The area started to grow with more people moving into French Village and Mariner’s Anchorage. Steve Perrott, Immediate Past Commodore, remembers that, “There was a developer at Mariner’s Anchorage who offered them a piece of land to put up a clubhouse in 1994. This would make his development swankier and he gave it to them for free.” This moved the area of operations from the headland more into the bay. A $450,000 Capital Campaign was launched in the fall of 1994 called, “A Home for our Club.” Darned if those Senior citizens didn’t get involved again and the goal was reached on April 21, 1995. The following spring, the famous ceramic tile, “Compass Rose,” was installed in the entrance floor. By 1997, the 50-foot wharf was completed and in 1998, windows and baseboards made the finishing touches.

A new sailing centre, completed before the Laser Worlds in 2009, is now located to the east of the clubhouse and was a financial collaboration between SMSC and the Canadian Sport Centre Atlantic. It also serves as one of the Atlantic training bases for the Canadian sailing and NS sailing teams.

Commodore Myrhaugen remembers that, “There was a strong debate that there wasn’t enough room in the bay for a marina and a sailing club. Then the club members finally came to the realization that although there were two venues, there was indeed room for both. SMSC was small enough that they would still be intimate and maintain their down home kitchen party venues.” In that same year, Lee designated a gentleman (the current commodore, Rod Miller) as the long range regatta planner so that SMSC could become a great regatta club. After all, St. Margaret’s Bay was the first bay south of Halifax Harbour, which was a large bay with open water where you could almost guarantee a 2 p.m., 15–20 knot SW breeze, unlike Mahone Bay which has 365 islands creating wind effects which favoured local boats. They set out with a goal to have a major regatta every year: Worlds, Worlds Masters, and Canadian Championships.

“One of our main goals is to grow the member units,” comments VC House, Warren Nethercote (who also happens to be an International sailing judge). “This year we introduced a social membership for those people who have moved into the area but who do not have access to waterfront. Until a couple of years ago, the clubhouse was usually locked. The TGIF occasional co-operative gatherings have evolved to a more traditional BBQ night and the club now has a liquor licence.”

Sounds like the good ol’ kitchen parties have returned…. Why don’t you wander down to the coast and check it out? You might even end up becoming part of the family.

French Village Harbour, St. Margaret’s Bay, NS
Latitude: 44° 38.1' N
Longitude: 63° 55.1' W
Phone: 902-823-1089
www.smsc.ca

Photo 1: It’s a handsome and accommodating clubhouse.

Photo 2: Check out the view at the Bay Wind Regatta with what looks like a million Juniors and sailboats all coming ashore at the same time!

Photo 3: Here is the 2012 Bay Wind Regatta with a 420 dinghy start.


By Katherine Stone

Cobourg Yacht Club - 2015 Sailing instructorsKatherine Stone

Like many other harbours on Lake Ontario, Cobourg has seen its fair share of changes. Screams used to be heard from kids piled into a toboggan on wheels that went hurtling down a wooden slide into the harbour. Above it all was the bustling din from the waterfront of ship’s whistles, train engines, foghorns and thundering coal cars. It is now a rather serene place for the locals and visitors to enjoy various watercraft. Fortunately, the beautiful beach that lines the waterfront is still a star attraction for the town.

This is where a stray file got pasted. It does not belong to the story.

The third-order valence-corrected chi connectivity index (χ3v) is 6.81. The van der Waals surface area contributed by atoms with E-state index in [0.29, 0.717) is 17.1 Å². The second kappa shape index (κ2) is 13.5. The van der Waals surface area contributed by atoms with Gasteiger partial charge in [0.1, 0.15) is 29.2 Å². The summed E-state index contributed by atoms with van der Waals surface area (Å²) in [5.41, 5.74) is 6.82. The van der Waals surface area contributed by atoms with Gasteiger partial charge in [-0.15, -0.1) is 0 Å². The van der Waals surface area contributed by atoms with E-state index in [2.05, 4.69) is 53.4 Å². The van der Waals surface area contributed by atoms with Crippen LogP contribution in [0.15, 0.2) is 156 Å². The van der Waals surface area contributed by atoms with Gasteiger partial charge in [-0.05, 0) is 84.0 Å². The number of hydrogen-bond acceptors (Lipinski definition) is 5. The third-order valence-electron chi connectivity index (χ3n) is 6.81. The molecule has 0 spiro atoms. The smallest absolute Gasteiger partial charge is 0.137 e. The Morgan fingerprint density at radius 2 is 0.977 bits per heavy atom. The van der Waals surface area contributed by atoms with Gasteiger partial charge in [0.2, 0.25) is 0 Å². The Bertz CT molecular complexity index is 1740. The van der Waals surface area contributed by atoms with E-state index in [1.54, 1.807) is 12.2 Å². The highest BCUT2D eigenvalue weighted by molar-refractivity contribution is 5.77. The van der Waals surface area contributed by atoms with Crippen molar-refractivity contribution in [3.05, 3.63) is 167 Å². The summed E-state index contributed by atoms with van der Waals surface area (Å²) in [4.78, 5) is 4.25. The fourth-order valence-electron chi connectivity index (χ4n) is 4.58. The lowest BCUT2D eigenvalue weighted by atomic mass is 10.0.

Located 95 kilometres east of Toronto and 62 kilometres east of Oshawa on the north edge of Lake Ontario, United Empire Loyalists first starting arriving in the area as early as the 1780s. The first settlement in 1798 was called Buckville, later renamed Amherst, then called Hamilton (after the township) and also nicknamed Hardscrabble. It wasn’t until 1819 that they finally settled on the name of Cobourg, which was incorporated as a town in 1837. In the late 1820s large schooners with passengers and cargo had to anchor well off shore, as there was only a landing wharf. A group of Toronto businessmen formed the Cobourg Harbour Company which built the wooden Eastern Pier from tolls charged for the use of the harbour.

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GENERAL LIMITATIONS

14 AVOIDING CONTACT

A boat shall avoid contact with another boat if reasonably possible. However, a right-of-way boat or one entitled to room or mark-room

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CY Virtual Video Boat Tours

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Beneteau Oceanis 30.1As boat builders clamber to create ever-bigger platforms for ever-more generous budgets, the entry-level cruiser has become an elusive animal. Sure, if you want to daysail, there are plenty of small open boats from which to choose, but if you want a freshly built pocket cruiser, you’re in for a long search. Enter French builder Groupe Beneteau, which identified this gap in the market and set about creating the Oceanis 30.1, an adorable little cruiser that resembles her larger siblings in all but length and price. With all she offers, it wouldn’t be a stretch to call her a mini yacht.

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KingstonBy Amy Hogue

Cruise into the city of Kingston, Ontario, and it will quickly become clear that this city and surrounding waterways have something special. Built around the northern shore of Lake Ontario, Kingston is the place to go if you love to explore new waterways, fantastic views, and exceptional boating opportunities.

Sitting at the intersection of three world-class Canadian bodies of water, Lake Ontario, the St. Lawrence River, and the UNESCO World Heritage Site, the Rideau Canal (Cataraqui River from Kingston to Newboro), the water’s influence is deeply woven into Kingston’s culture and history.